Vegganism is a dietary preference that is gaining popularity. Essentially, a veggan is an ethical vegan who eats eggs due to health or other reasons. It is a diet that can be adopted by vegans needing an extra boost of nutrients, vegetarians looking to make the next step for animals, or even meat eaters wanting to say goodbye to animal cruelty but not sure they can be entirely vegan yet.
Typically, since veganism and animal ethics is at the heart of this diet, a veggan will opt for humane-certified or pasture-raised eggs, as they are more ethical than conventional, cage-free and free range. Veggan is not an official term so it is still being shaped by the people who follow this diet. I feel I am one of those people wanting to give a voice to veggans and a structure to the veggan lifestyle, and so I think it is important to lay out not only what it is, but what it can be.
What is the difference between vegan and veggan?
A vegan is someone who eats no animal products whatsoever, or in other words, plant-based products only. Vegans do not eat meat, poultry, fish, milk, eggs, dairy products, honey or other animal byproducts in any form. They also typically do not wear leather, suede, fur, wool, silk or other materials made from animals. People are vegan due to ethical, health and/or environmental reasons. They may also just be vegan out of general preference or distaste for animal products.
A veggan follows the same rules as vegan, however they do eat eggs. So, in other words, veggans do not eat meat, poulty, fish, milk, dairy products (ice cream, yogurt, cheese, etc), honey or other animal byproducts, but they do eat eggs.
While some may say veggans eat eggs in any form as long as there are no other animal products, I hold that a veggan specifically and consciously eats eggs with ethical impact in mind. For that reason, a veggan would restrict themselves to pasture-raised and humane-certified eggs only, doing their research to ensure the farms they get their eggs from treat their hens with respect.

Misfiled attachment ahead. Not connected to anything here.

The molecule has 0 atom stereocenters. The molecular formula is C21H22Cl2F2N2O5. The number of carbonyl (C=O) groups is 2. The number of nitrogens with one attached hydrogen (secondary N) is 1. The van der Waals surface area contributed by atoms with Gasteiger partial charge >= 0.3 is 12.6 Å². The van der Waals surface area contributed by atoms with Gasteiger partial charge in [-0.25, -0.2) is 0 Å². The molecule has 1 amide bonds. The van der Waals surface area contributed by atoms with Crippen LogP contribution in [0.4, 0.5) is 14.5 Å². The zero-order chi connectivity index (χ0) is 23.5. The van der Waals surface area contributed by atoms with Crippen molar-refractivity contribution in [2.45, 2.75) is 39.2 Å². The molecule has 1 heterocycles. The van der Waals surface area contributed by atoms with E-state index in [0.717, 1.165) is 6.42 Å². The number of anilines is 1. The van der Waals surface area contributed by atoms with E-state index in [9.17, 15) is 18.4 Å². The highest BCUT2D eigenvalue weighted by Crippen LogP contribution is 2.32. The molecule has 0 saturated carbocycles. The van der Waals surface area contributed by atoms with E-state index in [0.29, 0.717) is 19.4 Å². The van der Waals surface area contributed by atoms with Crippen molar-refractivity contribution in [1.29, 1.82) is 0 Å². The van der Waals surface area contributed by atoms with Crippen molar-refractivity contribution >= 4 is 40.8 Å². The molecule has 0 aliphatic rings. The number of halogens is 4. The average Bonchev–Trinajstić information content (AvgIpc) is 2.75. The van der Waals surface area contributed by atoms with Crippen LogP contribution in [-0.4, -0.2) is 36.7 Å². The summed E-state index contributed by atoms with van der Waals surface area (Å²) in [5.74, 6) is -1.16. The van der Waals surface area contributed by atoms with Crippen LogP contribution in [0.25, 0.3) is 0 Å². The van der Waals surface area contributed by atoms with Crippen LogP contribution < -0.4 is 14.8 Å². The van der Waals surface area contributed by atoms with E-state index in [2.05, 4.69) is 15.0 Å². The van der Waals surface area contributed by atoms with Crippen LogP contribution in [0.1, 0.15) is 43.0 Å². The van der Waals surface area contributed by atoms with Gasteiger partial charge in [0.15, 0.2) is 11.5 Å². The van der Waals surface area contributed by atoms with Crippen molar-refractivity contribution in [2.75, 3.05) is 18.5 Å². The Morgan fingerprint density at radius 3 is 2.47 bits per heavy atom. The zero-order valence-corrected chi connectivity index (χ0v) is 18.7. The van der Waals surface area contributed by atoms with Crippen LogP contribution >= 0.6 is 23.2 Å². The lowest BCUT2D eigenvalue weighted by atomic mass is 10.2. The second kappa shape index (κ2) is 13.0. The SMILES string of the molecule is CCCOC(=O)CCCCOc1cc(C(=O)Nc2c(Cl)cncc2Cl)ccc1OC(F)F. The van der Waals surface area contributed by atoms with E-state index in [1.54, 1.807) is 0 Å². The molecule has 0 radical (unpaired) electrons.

Veggan vs. Ovo-Vegetarian
Not all eggs are created equal
You might be thinking, okay, so a veggan is the same as an ovo-vegetarian. This is the distinction that I think should be made. We need to keep in mind that not all eggs are created equal. Some eggs come as a result of some of the most horrific animal torture in the industry, and others come from family farm pastures where hens can roam and live a happy life. This is an extremely important distinction to make.
Ovo-vegetarian is the general term for a person who follows a plant-based diet but eats eggs of any kind (conventional, cage free, free range, pasture raised) in any form (baked goods, restaurant omelets, etc), without regard to where and how they were produced. A veggan would ensure that their eggs are coming from humane sources, and likely be very picky and avoid eating products that contain eggs, opting for the whole eggs to be prepared at home or by a trusted source.
Since veggan is a fairly new term, again I don’t want to claim this is the law of what veggan is. But it is what I feel and sense that veggan should be. It’s the avenue that vegans who are having health issues, or vegetarians who want to take an extra stop for animal rights, are looking for. Ethics and love for animals and their wellbeing is at the heart and soul of vegganism.
Why be veggan?
For people who are vegan, the primary reason to switch to a veggan diet is health reasons. Though not at all impossible, it can be very difficult to get all the nutrients you need on a vegan diet. Egg is sort of that miracle superfood that fills in all the gaps in an otherwise plant-based diet. Eggs contains lots of nutrients that can be a bit tricky for vegans to get enough of (vitamin D, b12, protein, iron and more).
For people who are vegetarian, vegganism is an incredible step toward better health and more conscious choices for the planet. Vegetarians are often such for animal ethics, but unfortunately the milk and dairy industry is one of the cruelest in the nation. Not only that, vegetarians tend to lean their diet heavily on cheese, milk, and other dairy products, which are actually pretty bad for your health. Going from vegetarian to veggan is a huge step to make for yourself and for the animals.
If you can be vegan, of course that is the ultimate. I still 100% condone a vegan diet to all and everyone. This is the least harm you can do to animals and by far the most humane decision you can make. However, for some people for whatever reason it can be difficult to give up all animal products. Vegganism is the next best thing when keeping both your health and animal welfare in mind.
I myself was vegan for 16 years and mentally, spiritually and emotionally it’s the best I ever felt. Unfortunately, physically I was not doing as well — I was losing hair, I was always tired, and overall I just didn’t look or feel healthy. Vegganism has really helped my health and I feel and look like myself again.